NEW YORK — Thursday’s annual Macy’s Thanksgiving Day Parade featured two women kissing during a performance of the Broadway musical “The Prom,” a story about a lesbian who is prohibited from taking her girlfriend to the prom.
The cast of the show performed a song from the musical shortly after the opening of the broadcast, which aired live on NBC. “The Prom” tells the story of an Indiana high school student who is prohibited from bringing her female love interest to the prom, and those who back her efforts after hearing her story.
“We’ve got trouble, folks, right here in Indiana, and when Broadway’s brassiest hear a student is unceremoniously sidelined from a small-town Indiana prom—and the press is involved—they are ready to kick-ball-change the world,” Playbill writes.
“Starring Tony winner Beth Leavel (The Drowsy Chaperone) and Tony nominees Brooks Ashmanskas (Something Rotten!) and Christopher Sieber (Shrek the Musical), ‘The Prom’ is a new Broadway musical comedy about the power of love—and a good 11 o’clock number,” it states.
The show premiered in 2016, and is scheduled for performances at the Longacre Theatre in New York through the end of the year.
On Thanksgiving Day, a time when families gather to give thanks to God for their blessings, the cast of “The Prom” sang and danced for Macy’s parade viewers nationwide, as the two lead characters, Caitlin Kinnunen and Isabelle McCalla, held hands and ended their performance with a same-sex kiss.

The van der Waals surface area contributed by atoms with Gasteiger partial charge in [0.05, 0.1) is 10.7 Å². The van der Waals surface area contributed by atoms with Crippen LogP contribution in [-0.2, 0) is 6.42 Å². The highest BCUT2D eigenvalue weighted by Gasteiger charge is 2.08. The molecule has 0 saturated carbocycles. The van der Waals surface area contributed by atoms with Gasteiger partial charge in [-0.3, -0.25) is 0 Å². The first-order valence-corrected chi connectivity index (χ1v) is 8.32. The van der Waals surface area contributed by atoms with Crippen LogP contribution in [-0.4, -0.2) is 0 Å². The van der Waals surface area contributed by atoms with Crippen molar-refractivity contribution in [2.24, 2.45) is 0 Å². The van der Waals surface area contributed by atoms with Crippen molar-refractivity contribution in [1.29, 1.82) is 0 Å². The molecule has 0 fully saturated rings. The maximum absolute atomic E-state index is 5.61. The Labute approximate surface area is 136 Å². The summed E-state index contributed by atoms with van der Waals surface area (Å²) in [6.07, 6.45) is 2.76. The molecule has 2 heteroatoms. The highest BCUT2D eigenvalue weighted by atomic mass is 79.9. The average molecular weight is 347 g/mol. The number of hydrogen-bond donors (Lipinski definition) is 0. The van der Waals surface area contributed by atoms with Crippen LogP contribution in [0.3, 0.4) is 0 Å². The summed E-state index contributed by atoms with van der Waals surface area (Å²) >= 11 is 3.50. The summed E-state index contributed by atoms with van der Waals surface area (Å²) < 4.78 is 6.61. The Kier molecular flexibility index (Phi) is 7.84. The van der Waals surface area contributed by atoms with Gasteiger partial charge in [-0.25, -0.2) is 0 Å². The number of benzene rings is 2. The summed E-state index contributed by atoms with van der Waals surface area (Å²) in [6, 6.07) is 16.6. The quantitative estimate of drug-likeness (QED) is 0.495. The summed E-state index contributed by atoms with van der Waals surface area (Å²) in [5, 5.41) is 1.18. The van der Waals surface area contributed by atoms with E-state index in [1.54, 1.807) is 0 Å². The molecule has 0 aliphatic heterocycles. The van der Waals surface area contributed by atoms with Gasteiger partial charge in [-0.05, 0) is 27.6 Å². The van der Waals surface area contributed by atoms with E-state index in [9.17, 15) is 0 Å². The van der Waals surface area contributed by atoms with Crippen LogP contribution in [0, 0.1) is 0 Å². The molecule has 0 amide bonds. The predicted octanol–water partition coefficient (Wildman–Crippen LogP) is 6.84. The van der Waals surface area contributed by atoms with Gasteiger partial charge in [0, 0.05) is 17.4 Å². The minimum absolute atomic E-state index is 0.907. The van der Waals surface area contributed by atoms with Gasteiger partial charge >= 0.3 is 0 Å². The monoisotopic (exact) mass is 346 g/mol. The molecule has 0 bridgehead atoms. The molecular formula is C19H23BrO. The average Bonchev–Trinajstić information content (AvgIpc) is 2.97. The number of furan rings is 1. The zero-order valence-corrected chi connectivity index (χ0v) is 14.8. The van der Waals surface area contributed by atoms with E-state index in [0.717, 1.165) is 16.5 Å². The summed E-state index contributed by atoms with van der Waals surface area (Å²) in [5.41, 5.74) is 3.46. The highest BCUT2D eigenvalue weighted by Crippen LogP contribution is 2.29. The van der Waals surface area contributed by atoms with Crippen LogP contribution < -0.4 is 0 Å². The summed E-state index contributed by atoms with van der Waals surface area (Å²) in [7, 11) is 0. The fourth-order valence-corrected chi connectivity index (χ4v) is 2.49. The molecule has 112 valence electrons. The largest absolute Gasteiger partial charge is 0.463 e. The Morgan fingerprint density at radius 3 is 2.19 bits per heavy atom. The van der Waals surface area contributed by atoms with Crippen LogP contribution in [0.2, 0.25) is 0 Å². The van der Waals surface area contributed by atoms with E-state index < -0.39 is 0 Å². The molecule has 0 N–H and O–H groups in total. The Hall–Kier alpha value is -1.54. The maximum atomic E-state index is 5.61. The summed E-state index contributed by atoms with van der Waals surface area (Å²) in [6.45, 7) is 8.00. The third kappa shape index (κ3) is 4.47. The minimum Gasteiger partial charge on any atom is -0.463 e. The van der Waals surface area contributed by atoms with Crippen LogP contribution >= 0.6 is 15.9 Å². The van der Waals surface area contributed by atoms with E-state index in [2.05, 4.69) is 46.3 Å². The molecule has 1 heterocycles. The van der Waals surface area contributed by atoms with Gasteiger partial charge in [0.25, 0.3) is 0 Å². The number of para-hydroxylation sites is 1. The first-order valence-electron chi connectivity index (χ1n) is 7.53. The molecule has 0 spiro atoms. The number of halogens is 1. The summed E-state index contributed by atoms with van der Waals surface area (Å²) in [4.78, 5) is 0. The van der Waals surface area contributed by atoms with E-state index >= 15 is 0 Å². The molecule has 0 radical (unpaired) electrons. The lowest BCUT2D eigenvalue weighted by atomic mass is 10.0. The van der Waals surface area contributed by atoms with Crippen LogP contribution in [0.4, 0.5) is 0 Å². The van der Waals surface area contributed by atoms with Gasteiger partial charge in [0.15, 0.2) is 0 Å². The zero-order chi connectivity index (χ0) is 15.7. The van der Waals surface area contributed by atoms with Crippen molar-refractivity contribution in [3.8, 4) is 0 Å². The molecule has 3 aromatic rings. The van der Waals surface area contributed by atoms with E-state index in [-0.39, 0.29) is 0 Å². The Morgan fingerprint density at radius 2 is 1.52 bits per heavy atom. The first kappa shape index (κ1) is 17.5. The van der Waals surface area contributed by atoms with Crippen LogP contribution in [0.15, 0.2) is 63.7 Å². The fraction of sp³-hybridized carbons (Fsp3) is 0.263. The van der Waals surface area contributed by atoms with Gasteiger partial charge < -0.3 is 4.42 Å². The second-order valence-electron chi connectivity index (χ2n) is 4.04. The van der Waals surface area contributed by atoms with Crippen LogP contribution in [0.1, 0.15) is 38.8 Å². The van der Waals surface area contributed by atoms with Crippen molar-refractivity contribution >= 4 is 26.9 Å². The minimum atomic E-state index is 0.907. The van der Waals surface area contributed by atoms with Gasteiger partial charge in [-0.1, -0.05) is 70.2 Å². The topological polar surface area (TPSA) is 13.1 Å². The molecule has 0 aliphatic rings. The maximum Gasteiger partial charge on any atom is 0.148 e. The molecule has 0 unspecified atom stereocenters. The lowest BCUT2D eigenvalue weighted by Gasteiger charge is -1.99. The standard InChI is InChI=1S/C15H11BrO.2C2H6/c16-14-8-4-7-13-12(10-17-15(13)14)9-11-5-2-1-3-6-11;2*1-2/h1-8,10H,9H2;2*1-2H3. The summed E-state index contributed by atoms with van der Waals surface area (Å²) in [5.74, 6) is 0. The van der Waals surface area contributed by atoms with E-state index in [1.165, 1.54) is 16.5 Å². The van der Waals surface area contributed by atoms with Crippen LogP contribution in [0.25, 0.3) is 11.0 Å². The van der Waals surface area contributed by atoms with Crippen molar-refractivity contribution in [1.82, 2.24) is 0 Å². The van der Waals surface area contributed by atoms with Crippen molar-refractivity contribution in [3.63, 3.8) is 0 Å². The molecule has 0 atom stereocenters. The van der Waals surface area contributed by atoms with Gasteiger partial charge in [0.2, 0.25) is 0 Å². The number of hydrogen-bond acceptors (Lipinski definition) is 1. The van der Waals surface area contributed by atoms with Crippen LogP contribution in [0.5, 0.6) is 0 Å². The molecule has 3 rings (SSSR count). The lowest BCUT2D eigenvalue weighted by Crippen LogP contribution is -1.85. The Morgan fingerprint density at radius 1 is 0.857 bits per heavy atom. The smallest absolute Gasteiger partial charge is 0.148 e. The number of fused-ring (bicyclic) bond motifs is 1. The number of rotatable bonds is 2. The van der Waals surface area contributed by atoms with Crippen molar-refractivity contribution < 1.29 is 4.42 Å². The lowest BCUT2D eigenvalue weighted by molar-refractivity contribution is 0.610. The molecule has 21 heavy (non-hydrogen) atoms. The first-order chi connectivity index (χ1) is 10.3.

“Real, true love is God, and that also means following His commandments. It is overwhelmingly apparent to me that the secular media is anti-God. They cannot be trusted to espouse the truth ever again,” one commenter said.
“Giant cartoon character balloons, whimsical floats and Santa Claus. You would almost think that they were targeting very young children with the performance and message. Nah, couldn’t be,” another remarked.
“I can’t even allow my kids to watch the Thanksgiving Day parade because the musical ‘Prom’ features a lesbian kiss 20 minutes into the broadcast!” a third lamented.
In his sermon “A Call to Anguish,” the late pastor and author David Wilkerson urged Christians to let their hearts break over the wickedness in the world, and to be moved beyond mere concern to tears of anguish before God.
“You see, a true prayer life begins at the place of anguish,” he said. “Your heart begins to cry out, ‘Oh God, Your name is being blasphemed. The Holy Spirit is being mocked. The enemy is out trying to destroy the testimony of the Lord’s faithfulness and something has to be done.'”
“There is going to be no renewal, no revival, no awakening until we are willing to let Him once again break us. … Folks, it’s getting late, and it’s getting serious.”